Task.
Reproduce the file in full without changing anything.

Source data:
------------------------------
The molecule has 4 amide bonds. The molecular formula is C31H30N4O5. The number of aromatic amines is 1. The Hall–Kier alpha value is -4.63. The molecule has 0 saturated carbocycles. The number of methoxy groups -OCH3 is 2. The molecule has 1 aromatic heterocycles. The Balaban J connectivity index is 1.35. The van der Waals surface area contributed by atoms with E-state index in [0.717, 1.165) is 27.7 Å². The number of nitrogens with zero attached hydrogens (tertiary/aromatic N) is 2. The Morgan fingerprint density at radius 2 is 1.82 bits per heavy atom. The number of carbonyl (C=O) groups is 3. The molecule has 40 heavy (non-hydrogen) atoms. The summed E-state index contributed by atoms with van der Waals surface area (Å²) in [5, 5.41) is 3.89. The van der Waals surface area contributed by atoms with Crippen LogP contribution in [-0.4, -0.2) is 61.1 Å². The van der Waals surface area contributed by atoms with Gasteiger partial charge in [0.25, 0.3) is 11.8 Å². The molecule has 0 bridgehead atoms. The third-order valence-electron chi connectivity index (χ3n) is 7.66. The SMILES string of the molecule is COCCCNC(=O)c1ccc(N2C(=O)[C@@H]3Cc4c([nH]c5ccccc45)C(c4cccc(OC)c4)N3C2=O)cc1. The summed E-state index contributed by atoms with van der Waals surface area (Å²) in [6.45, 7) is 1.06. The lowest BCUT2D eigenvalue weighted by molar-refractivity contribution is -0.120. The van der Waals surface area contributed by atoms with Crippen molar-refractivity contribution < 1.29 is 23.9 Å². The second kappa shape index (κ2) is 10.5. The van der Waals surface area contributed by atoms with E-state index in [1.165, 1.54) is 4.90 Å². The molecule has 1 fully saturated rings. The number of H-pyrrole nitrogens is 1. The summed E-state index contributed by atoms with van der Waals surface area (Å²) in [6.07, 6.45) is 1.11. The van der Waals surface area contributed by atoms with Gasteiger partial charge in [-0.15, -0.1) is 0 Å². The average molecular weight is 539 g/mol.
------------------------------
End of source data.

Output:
The molecule has 4 amide bonds. The molecular formula is C31H30N4O5. The number of aromatic amines is 1. The Hall–Kier alpha value is -4.63. The molecule has 0 saturated carbocycles. The number of methoxy groups -OCH3 is 2. The molecule has 1 aromatic heterocycles. The Balaban J connectivity index is 1.35. The van der Waals surface area contributed by atoms with E-state index in [0.717, 1.165) is 27.7 Å². The number of nitrogens with zero attached hydrogens (tertiary/aromatic N) is 2. The Morgan fingerprint density at radius 2 is 1.82 bits per heavy atom. The number of carbonyl (C=O) groups is 3. The molecule has 40 heavy (non-hydrogen) atoms. The summed E-state index contributed by atoms with van der Waals surface area (Å²) in [5, 5.41) is 3.89. The van der Waals surface area contributed by atoms with Crippen LogP contribution in [-0.4, -0.2) is 61.1 Å². The van der Waals surface area contributed by atoms with Gasteiger partial charge in [0.25, 0.3) is 11.8 Å². The molecule has 0 bridgehead atoms. The third-order valence-electron chi connectivity index (χ3n) is 7.66. The SMILES string of the molecule is COCCCNC(=O)c1ccc(N2C(=O)[C@@H]3Cc4c([nH]c5ccccc45)C(c4cccc(OC)c4)N3C2=O)cc1. The summed E-state index contributed by atoms with van der Waals surface area (Å²) in [6.45, 7) is 1.06. The lowest BCUT2D eigenvalue weighted by molar-refractivity contribution is -0.120. The van der Waals surface area contributed by atoms with Crippen molar-refractivity contribution < 1.29 is 23.9 Å². The second kappa shape index (κ2) is 10.5. The van der Waals surface area contributed by atoms with E-state index in [1.165, 1.54) is 4.90 Å². The molecule has 1 fully saturated rings. The number of H-pyrrole nitrogens is 1. The summed E-state index contributed by atoms with van der Waals surface area (Å²) in [6.07, 6.45) is 1.11. The van der Waals surface area contributed by atoms with Gasteiger partial charge in [-0.15, -0.1) is 0 Å². The average molecular weight is 539 g/mol.